I haven’t had any deadlines for a couple months, aside from the Last Minute Patchwork projects (which I’m gradually doing worse on, it feels like. I will finish the duvet cover!) but all of a sudden I find myself having a craft fair on Saturday and two quilts due by the middle of August, not to mention another LMP+QG quilt!
The weather has cooled a little around here (lower 90s instead of lower 100s) so the studio has been bearable. I went in yesterday after work and found myself trying to pick fabrics for a quilt, making a new ironing board cover, sorting my craft fair things to see what else I need to make, drawing out a quilt design, and starting a special request project and I got so overwhelmed! So of course I started with the ironing board cover, the least important thing on the list..
Needless to say I will be really busy these next three weeks. I haven’t bought fabric in what feels like forever but I think I might get to indulge myself a little bit with these two commissions. I’ll do my best to check back in and let you know how it’s going!
One of the changes around here is that I’ve moved into a studio space outside where I live. I didn’t think I wanted that for a long time because I figured it would hinder late night productivity sessions and such, but I now have a space in the building where I work and I’m super excited about it.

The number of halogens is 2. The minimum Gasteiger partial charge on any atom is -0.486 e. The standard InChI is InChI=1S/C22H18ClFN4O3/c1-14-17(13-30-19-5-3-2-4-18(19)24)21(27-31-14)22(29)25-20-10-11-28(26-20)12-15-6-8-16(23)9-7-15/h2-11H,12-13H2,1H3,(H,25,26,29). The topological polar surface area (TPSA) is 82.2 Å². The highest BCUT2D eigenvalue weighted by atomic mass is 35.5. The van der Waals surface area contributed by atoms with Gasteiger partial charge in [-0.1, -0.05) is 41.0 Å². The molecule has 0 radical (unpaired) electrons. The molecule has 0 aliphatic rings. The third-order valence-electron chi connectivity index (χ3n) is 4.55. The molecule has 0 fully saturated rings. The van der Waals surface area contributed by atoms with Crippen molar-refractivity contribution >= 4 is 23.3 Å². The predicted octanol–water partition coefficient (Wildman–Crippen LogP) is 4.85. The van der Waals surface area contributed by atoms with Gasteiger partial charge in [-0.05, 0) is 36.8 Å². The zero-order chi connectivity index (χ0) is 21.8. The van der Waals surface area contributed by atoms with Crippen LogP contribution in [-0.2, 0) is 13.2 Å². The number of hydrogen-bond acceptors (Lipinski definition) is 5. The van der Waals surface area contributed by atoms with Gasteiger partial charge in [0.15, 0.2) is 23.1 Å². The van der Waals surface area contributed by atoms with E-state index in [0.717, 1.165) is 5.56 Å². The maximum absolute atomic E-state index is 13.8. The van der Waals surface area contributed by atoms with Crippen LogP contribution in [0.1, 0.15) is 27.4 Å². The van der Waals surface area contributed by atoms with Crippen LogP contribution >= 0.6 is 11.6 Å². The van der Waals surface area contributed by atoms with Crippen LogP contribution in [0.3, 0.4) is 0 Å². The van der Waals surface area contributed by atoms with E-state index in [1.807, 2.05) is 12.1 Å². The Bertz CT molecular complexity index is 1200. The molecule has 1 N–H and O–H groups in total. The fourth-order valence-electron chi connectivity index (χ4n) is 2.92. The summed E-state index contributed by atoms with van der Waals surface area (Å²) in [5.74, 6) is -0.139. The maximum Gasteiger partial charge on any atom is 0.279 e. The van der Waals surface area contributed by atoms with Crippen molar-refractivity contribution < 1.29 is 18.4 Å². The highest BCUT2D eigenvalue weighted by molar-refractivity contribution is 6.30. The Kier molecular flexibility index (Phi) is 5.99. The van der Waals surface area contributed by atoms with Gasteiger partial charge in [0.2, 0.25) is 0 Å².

I work at a coffee shop called Krankies and the building they inhabit, which was originally a meat packing plant, is filled with many other things. There are apartments and a web design company upstairs, a guitar repair place, some practice/teaching studios, and Device, a screen printing business in the basement, the Electric Moustache gallery on the main floor and the studio with spaces for 8 artists (including Laura Lashley, Liz Simmons, and Ian Dennis). I moved in and set up pretty quickly, minus shelving to hold my fabric. I had built in shelves in my last space so now I have to figure something else out, something to put in a concrete wall, no less.
Things show no signs of slowing down. I’m powering through to finish a commission this week, hopefully going up to Roanoke this weekend for some quilting action with Lindsay and to hang out with Catherine, finishing another quilt for a shower on St Patrick’s Day, having another sewing date with Cait for our next LMP+QG project, and then going to DC for a long weekend. Looking farther ahead, my dad is coming in April, I’m going to the beach for my birthday in May, I’m still trying to go to Toronto this spring, and I’m hoping to get four quilts that have been in the works for awhile off the WIP list, and sew a couple more dresses. Let the productivity commence!